INFO (Carpet): Group and variable statistics: INFO (Carpet): There are 358 grid functions in 51 groups INFO (Carpet): There are 233 grid scalars in 52 groups INFO (Carpet): There are 40 1-dimensional grid arrays in 9 groups INFO (Carpet): There are 1 2-dimensional grid arrays in 2 groups INFO (Carpet): There are 3 3-dimensional grid arrays in 1 groups INFO (Carpet): (The number of variables counts all time levels)
- the 358 grid functions in 51 groups output above in the statistics, for example, correspond to all grid functions scheduled, including all time levels.
- Note that it differs from the grid structure output value, 69, above. There only the active grid functions are taken into account.
Please add a paragraph here to describe what you have been working on and what you plan to work on in the coming days.
Bruno C. Mundim (BCM)
- I am looking at the data structure for the class bboxset. At the moment it is just a list of bounding boxes distributed over all processors. This data structure may be responsible for the regridding bottleneck identified on the strong scaling. Maybe the best approach would change it to a binary tree data structure. Also it would be interesting that each of the processes would receive (or generate) a local tree only, saving then the overhead of sending this data structure over thousands of processes.
- Discussions on how to implement the buffer mask. The main complications come from the symmetry boundaries.
- I would like also to help with the documentation of the discussions: summaries reporting the problem, how it is done at the moment on Carpet, some figures to help understanding better the current implementation and new ideas coming from the discussion, if there is any.
Ian Hinder (ICH)
- Have generated doxygen documentation for Carpet. This describes all the Carpet files, functions and classes and their relationships based on the C++ source. It uses comments in a particular format in the code. There is a search box and a tree view for the classes, as well as links to HTML versions of the source files. See current status at http://www.aei.mpg.de/~ianhin/carpet-doc/html/index.html. To-do: Decide if this should go on the Carpet web page and be automatically generated each night.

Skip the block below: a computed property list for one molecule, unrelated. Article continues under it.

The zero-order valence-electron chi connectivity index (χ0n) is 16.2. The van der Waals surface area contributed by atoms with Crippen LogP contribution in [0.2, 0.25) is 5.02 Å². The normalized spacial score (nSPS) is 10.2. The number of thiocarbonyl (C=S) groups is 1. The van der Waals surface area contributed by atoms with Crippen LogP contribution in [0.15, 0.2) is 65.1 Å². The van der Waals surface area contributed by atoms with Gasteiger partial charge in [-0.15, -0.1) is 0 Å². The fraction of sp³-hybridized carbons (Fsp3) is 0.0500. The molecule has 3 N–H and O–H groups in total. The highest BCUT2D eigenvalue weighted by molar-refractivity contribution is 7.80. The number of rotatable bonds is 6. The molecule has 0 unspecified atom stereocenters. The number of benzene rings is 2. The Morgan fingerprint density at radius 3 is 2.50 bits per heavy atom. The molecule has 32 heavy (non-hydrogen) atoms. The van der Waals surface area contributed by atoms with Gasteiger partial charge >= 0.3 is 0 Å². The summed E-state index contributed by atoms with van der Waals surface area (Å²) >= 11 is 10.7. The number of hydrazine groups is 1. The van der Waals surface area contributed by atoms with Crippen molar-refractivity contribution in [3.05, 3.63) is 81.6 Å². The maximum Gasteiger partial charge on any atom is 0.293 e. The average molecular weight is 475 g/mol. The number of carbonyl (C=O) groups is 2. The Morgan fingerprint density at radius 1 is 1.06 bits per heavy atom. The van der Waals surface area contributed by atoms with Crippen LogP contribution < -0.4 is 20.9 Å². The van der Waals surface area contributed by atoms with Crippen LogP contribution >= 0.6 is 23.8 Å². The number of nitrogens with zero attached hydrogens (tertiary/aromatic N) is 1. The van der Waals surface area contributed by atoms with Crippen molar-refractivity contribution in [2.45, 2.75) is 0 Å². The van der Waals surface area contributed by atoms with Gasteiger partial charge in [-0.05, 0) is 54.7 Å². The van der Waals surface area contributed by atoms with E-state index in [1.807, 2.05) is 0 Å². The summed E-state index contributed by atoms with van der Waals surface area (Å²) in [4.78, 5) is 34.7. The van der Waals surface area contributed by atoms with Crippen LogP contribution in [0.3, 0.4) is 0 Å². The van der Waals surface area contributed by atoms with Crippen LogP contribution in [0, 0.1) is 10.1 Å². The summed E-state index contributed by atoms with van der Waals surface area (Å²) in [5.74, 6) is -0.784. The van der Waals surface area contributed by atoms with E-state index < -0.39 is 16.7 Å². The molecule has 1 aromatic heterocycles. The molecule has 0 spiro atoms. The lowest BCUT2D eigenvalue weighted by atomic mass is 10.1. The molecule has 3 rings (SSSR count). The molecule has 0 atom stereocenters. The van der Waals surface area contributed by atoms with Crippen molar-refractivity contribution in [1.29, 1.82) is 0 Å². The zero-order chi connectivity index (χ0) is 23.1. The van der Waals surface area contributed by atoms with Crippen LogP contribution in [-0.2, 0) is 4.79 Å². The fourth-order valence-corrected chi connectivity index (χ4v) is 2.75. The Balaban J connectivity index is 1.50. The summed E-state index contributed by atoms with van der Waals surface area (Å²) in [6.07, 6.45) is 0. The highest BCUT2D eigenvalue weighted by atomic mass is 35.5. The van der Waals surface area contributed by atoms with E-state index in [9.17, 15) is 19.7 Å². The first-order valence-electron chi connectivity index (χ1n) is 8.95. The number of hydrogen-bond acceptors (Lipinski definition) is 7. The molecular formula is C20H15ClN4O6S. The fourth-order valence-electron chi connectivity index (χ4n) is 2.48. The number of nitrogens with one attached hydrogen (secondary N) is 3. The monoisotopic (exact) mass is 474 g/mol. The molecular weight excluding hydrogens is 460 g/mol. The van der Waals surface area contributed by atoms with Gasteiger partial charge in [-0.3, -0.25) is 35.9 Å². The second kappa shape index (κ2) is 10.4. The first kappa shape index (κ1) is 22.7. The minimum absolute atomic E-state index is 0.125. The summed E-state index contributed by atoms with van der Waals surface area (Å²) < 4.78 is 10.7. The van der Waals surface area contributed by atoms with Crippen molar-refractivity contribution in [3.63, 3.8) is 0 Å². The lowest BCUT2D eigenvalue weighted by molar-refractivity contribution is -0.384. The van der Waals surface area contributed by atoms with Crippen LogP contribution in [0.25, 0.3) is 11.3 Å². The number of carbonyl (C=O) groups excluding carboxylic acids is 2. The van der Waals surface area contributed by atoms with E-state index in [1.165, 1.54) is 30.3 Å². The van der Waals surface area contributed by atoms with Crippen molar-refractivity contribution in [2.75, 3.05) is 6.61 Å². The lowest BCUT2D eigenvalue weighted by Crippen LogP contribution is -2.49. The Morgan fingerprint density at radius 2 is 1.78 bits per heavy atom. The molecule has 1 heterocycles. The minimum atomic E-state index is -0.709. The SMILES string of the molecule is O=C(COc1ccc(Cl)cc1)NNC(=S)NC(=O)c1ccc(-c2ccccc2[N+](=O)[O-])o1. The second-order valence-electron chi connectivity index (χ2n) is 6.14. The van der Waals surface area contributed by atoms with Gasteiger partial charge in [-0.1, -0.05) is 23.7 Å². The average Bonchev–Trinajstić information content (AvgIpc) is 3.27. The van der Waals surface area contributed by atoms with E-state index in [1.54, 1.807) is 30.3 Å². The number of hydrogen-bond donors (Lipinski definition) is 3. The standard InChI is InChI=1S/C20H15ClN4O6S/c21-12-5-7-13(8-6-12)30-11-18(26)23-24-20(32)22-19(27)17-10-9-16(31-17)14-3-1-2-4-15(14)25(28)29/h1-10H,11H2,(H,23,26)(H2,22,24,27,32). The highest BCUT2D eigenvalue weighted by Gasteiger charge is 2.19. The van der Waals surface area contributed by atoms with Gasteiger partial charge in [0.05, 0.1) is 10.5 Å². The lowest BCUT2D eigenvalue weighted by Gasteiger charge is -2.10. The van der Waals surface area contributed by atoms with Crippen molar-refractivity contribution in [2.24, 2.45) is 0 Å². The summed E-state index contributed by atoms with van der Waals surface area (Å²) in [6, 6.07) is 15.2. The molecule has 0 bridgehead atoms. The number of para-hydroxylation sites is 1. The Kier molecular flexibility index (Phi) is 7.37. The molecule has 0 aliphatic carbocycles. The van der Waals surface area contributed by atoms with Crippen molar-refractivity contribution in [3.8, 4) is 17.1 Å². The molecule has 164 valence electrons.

- Designed and implemented a mechanism for arranging the timer information in a tree. Currently the timer information is stored in a flat list of timers so it is very difficult to see the hierarchical relationship between the timers. The tree is written out in XML format so that existing tools can present it in tree form easily. Justin has coded up the timer tree class and sent it to us saying we are free to use it. Working prototype implementation and some Mathematica examples of parsing it into an expandable/collapsable tree view and also a nested pie chart. To-do: Tidy up the code and think about whether we need to use separate timers, clarify the licensing of the contributed code, check performance impact, commit. See Media:TimerPlots.pdf for a rough example of the timers. Output file is Media:timers.0.xml and notebook is Media:timers.nb
- Have checked out latest Carpet and built it. Tried to run BBH test-case but it was throwing a std::out_of_range exception. Core dump did not have a valid address. This used to work in March so something must have changed somewhere. Am working on methods for debugging Carpet. Have added a parameter to wait on startup for the existence of a particular file. This allows you time to attach a debugger process before the run dies. Unfortunately, the attached gdb was just as useless as the core dump for getting a backtrace. Have got Carpet to print a backtrace when it receives a signal. Updated Carpet after Erik committed a lot of stuff today and now it runs OK. I now get a warning "CarpetInterp2: The Carpet grid structure was changed since this fasterp_setup was created" but this might be harmless.
- Have written some quick-and-dirty proof-of-concept code for Carpet to print a backtrace when it receives a signal (e.g. after an assertion failure). This means you can get more information about a problem without having to have a core dump. Justin gave us some of his code for doing this, including C++ name-demangling. To-do: Tidy up the code, sort out the licensing questions, and commit it to Carpet.
- Wrote some notes on measuring performance: measuring_performance
- To-do: Output information about how much time is spent on each refinement level. Maybe how much time is spent in each mode as well.
- To-do: Make it easy to look at actual load imbalance in RHS functions
- To-do: Try to solve the "processor decomposition changing on recovery" bug.
Scott Noble (SCN)
- Contributing to notes
- Will help test cell-centered AMR and refluxing
Frank Löffler (FL)
- Made runs with multiple threads work again by reallocating more memory if needed.
- Implemented 'unused mask'. Set
Carpet::use_unusedpoints_mask = "yes"which sets